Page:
Mercury Poisoning

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And My Amazon Journey To Restored Health

Nothing can convert you into an environmentalist and champion of alternative medicine faster than your own brush with severe illness. In my case, a journey that began with working in a mercury-contaminated area of the Amazon has taught me a lot about the connection between human health and environmental pollution, the social and economic effects of illegal gold mining, and the devastating effects that this can have on the local population.

I will try to keep this story as personal as possible and I  will share some of my resources and methods used to recover from mercury poisoning. But in no way do I claim to operate as a health practitioner or advisor; this is strictly my own personal story and experience.

When I first moved to Puerto Maldonado, Peru to begin construction on a new retreat centre called Canto Luz[1], I had not yet heard of the devastating effects of the gold mining that is happening in the region.

A vegetarian at the time, I quickly realized that living in a small jungle town in the remote region of Madre de Dios, Peru, without access to my own kitchen, meant that my only available food would be restaurant rice and potatoes. So I decided to add fish to my diet. There are so many amazing Peruvian fish dishes – sudado, patarashka, ceviche – and the Amazon rivers are full of delicious fresh fish – paco, dorado, paiche, doncella. It all sounded so good that I went ahead and ate fish on a regular basis (ie. every time I left the forest to go to town, which was at least every three to four days). That continued for a period of between six and eight months.

What I didn’t know was that nine out of the 15 fish species most widely consumed in the region carry extremely high levels of mercury, a heavy metal that is being dumped into the local ecosystem as a result of the mostly illegal and ongoing artisanal gold mining activity.

If you have ever been to Puerto Maldonado[2], then you know that it is impossible to spend more than a week in the city without seeing gold miners and all of the equipment related to their activity. In addition, there are gold-buying shops everywhere around the city, as well as stores selling the equipment necessary for mining – giant tubes and diesel water pumps. There are also makeshift sludge sifters set up all along the river Madre de Dios, even though the biggest mining regions such as la Pampa or Huayepetue are far away from the city.

As reported in a National Geographic blog by Ed Yong, posted on October 28, 2013 and titled, ‘Gold Mining in Peru is Much Worse Than Anyone Thought’: “The small mines look like deep pits in forest clearings, up to 10 metres deep with debris and mud at the bottom. The miners cut down a small stand of trees, dig away the top layers of soil, and blast away at what remains with high-pressured water. They transfer the resulting slurry into an oil drum and add mercury…. the mercury binds to any gold in the mud, which the miners filter out with a pan. The nuggets are dried and heated, which releases even more mercury into the air as a vapour.”[3]

From Out There to In Here

As my awareness of the potential health hazards of local mining operations grew, I started paying more attention, and began doing some research online. The first article that really sparked my concern was one about the Carnegie Institute Mercury Research Project. The article, ‘Tracing Toxins’, written by Lauren Hanson, details the ways in which mercury is a pollutant that damages both our health and the environment. Hanson writes, “Madre de Dios, a highly biodiverse region in the Peruvian Amazon, is home to a highly active illegal and informal gold mining sector that releases large amounts of mercury into the environment. The Carnegie Amazon Mercury Project (CAMEP) conducts rigorous, policy-relevant research to improve understanding around how mercury from artisanal gold mining is affecting ecosystems and human populations in Madre de Dios.”[4]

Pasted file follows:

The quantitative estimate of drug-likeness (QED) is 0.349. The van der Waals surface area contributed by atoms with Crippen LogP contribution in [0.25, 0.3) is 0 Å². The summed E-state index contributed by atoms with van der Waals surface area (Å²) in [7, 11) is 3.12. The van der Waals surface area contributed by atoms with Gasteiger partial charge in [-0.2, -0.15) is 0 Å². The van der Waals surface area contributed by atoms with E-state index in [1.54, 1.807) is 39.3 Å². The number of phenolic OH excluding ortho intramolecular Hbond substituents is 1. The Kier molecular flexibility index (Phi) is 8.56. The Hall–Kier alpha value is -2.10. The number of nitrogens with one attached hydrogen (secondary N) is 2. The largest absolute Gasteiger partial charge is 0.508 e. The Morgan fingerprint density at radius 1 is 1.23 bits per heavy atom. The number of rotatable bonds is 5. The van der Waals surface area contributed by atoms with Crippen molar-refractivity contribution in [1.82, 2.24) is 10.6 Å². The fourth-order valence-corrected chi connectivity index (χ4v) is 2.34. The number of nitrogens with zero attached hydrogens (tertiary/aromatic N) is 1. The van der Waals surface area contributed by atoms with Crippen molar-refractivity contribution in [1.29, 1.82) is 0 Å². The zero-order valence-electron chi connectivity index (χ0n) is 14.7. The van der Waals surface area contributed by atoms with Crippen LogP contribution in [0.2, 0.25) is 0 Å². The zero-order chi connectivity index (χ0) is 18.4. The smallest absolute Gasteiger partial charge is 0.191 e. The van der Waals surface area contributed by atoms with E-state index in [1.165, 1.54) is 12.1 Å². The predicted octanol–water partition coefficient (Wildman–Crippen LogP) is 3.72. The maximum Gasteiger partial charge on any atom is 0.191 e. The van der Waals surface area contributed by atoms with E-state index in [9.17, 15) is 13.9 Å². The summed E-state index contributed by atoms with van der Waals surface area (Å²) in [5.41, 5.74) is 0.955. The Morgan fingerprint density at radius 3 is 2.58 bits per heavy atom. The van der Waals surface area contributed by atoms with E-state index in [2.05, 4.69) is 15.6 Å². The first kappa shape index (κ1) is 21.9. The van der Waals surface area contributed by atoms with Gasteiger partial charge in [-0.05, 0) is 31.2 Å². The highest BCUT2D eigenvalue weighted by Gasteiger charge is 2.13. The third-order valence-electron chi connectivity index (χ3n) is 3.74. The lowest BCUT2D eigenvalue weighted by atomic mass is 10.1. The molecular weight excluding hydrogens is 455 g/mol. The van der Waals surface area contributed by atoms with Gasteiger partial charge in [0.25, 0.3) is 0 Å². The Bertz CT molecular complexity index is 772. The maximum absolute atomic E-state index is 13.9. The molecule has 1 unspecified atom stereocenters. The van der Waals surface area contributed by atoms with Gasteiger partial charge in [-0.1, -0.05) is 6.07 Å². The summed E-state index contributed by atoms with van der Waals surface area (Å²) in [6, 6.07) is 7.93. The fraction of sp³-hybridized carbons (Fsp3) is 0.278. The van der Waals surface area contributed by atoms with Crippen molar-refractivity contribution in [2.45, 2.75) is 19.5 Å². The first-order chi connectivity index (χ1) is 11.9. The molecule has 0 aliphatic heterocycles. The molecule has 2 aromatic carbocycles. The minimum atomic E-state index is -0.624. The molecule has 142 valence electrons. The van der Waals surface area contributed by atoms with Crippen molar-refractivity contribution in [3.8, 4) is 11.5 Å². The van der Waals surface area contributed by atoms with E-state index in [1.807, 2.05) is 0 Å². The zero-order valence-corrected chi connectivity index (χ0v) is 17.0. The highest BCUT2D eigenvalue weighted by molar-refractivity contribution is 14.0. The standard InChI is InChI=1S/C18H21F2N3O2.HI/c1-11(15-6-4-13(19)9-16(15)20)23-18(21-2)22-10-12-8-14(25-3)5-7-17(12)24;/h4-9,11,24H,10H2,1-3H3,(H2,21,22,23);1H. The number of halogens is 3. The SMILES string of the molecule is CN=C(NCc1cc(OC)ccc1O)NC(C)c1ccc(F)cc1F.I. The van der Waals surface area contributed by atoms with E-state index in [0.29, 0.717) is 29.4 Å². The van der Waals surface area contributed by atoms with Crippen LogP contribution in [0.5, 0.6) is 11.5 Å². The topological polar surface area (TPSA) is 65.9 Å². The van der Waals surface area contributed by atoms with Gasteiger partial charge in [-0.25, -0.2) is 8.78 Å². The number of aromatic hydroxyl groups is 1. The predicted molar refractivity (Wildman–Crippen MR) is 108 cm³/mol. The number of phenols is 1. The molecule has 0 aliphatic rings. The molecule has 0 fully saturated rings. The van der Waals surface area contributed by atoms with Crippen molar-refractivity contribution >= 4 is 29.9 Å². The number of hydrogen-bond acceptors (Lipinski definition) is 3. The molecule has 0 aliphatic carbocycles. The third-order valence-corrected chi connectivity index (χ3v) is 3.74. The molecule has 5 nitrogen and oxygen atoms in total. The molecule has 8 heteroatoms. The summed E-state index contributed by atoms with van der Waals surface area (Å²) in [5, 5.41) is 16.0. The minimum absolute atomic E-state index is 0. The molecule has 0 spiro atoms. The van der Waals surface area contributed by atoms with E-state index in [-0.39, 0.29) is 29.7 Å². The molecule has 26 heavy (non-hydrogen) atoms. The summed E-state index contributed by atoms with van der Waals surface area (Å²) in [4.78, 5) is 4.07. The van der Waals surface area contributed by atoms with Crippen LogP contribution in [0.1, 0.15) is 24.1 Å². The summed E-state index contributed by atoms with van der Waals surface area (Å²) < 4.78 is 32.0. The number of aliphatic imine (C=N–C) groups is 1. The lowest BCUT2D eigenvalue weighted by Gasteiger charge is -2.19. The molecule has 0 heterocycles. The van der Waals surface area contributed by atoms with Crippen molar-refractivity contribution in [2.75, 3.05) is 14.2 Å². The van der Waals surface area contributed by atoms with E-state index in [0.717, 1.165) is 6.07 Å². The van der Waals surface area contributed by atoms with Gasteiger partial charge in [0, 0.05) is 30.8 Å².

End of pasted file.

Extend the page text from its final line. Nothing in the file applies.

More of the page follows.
By the summer of 2014, I had been eating fish three or four times a week for six to eight months and I was definitely starting to feel that something was wrong with me. I felt very moody and was often depressed, in spite of the fact that my life was pretty awesome at that time. I had very little energy and often had a hard time completing the work tasks of the day; ‘reactive’ and ‘overly-sensitive’ would be the words to aptly describe me and my condition. I suspected heavy metal contamination.

Fortunately, at around that time a friend of mine was returning home to Canada from Canto Luz. Upon my request, he took a sample of my hair to have a Hair Mineral Analysis test done through CanAlt Labs in Ontario, Canada.[11] The lab results that CanAlt emailed back to me were shocking – they revealed 9.35ug/g of mercury concentration (with 1ug/g being considered “within acceptable range”). In my search for the source of mercury contamination, I also sent samples of the Canto Luz ground water for testing at the Canadian lab (and got clean results!). Next, I had several of the Canto Luz employees tested – and even a cat – to determine whether it was safe to be living where we were. After the test results were analyzed, it was determined that the source of contamination was the fish and that, “as long as fish is not consumed, everyone will be safe and healthy.”

After doing more online research I realized that, at these levels of mercury toxicity, I was at risk of fetal brain development complications if I were pregnant, and/or Alzheimer’s and Parkinson disease for myself later on; I won’t even mention the potential for kidney, liver, and other organ damage.

The more I looked around, the more I could see it happening all around me; there is absolutely no awareness of the danger of mercury poisoning amongst the population in the Madre de Dios region. A flat-out denial of reality is often the chosen response, since gold mining is a significant income provider in the otherwise cash-poor region. Even armed with full knowledge of the health risks, local communities don’t have many opportunities to avoid eating the contaminated fish or consuming the contaminated river water. We are talking here about riverside indigenous and Mestizo communities, whose staple foods are river catch, wild game, and small crops of yucca and plantain.

Soon after meeting Claudio, one of the first employees of Canto Luz, I was introduced to the youngest of his four children, his three-year-old son, Shosho. The boy was very little and he hid behind his mother’s skirt, looking away from me. When I said ‘hello’ to the child, Claudio said, “Oh, Señora Mariya, he doesn’t speak yet, he is a little bit slow.” (‘Retrasado’ is the Spanish word Claudio used.)[5]

This turned out to be a common story that I heard time after time when meeting local young mothers with their toddlers. Here are just some of the striking facts:

• Eight out of ten people in the Madre de Dios region have levels of mercury elevated between five and 500 times the norm. The most vulnerable people, women of childbearing age, show the highest average mercury levels.